Mencia from the Bierzo region in northwestern Spain is one of my favorite varietals. Even when it doesn't make great wine, usually the wine still shows unique character. What that character is, though, seems to be open to debate. I've seen comparisons to Cabernet Franc, Pinot Noir and even cool-climate Syrah. The one constant seems to be that wines like the Abad Dom Bueno 2005 Bierzo Roble are available for less than $20 if you look for them.
This Bierzo is a parodoxical mix of rusticity and international flavors. The bouquet has an intense ferality to it, expressing both farm animal barn funk and raw meat aromas. The label states that there were no sulfites added, meaning a wine like this is especially susceptible to bottle variation and weird, Bretty aromas. For many people, this nose will inspire a love/hate reaction. The flavors are a bit more mundane with creamy oak and oaky tannins fairly noticeable. While I don't really like un-oaked reds, this seemed a little clumsily assembled. But the overall balance is still pretty good, with the acidity and medium body in particular making it pretty versatile. It's a supple yet structured wine, though the finish isn't especially remarkable.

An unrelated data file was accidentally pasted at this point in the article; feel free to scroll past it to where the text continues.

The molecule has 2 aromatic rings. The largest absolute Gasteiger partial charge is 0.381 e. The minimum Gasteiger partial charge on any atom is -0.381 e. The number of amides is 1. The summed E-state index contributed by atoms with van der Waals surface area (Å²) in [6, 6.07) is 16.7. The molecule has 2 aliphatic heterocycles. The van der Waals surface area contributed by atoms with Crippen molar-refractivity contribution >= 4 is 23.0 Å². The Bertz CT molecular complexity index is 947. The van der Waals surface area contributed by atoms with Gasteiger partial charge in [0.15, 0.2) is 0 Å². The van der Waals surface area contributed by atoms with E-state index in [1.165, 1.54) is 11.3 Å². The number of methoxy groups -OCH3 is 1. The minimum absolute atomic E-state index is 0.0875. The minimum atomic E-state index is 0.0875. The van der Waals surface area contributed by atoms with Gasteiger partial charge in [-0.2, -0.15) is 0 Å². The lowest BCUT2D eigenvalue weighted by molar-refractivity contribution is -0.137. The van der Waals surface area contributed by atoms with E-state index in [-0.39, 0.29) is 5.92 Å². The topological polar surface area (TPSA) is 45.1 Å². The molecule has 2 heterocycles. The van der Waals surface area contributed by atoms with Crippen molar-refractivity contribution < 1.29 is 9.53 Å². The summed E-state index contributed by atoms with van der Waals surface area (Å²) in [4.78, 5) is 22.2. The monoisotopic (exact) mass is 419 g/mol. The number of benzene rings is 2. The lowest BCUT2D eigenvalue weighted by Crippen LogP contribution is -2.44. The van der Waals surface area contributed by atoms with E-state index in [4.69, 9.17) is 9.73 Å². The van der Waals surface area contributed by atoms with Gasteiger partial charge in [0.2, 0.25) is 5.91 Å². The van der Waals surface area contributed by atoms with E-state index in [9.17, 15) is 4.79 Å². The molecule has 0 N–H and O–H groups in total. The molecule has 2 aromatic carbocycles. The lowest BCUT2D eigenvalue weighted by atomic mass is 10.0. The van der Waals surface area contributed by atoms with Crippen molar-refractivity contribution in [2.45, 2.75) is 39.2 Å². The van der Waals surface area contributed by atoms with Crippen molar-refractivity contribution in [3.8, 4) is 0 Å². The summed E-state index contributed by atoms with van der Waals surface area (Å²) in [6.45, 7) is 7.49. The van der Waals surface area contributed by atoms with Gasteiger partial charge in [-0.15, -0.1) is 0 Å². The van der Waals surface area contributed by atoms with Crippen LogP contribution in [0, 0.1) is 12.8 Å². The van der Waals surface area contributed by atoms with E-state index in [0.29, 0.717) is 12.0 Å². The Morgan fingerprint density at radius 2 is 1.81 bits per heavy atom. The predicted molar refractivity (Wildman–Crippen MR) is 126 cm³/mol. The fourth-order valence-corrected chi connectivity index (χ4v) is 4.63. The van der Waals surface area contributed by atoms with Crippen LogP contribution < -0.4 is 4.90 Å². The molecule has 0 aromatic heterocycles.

This particular wine was one of the NYT's favorites in a recent Bierzo tasting and their top QPR. I'm also a fan, though the oak and lack of sulfites make this somewhat idiosyncratic. It's certainly a fascinating wine, even if a bit inelegant.
Pros: Animal Funk, Balanced, Supple, Medium Body
Cons: Noticeable Oak, Potential for Bottle Variation
Price: $18 from K&L Wines
QPR: Fair/Good (out of Poor, Mediocre, Fair, Good or Excellent with Fair denoting expectations were met for the price point)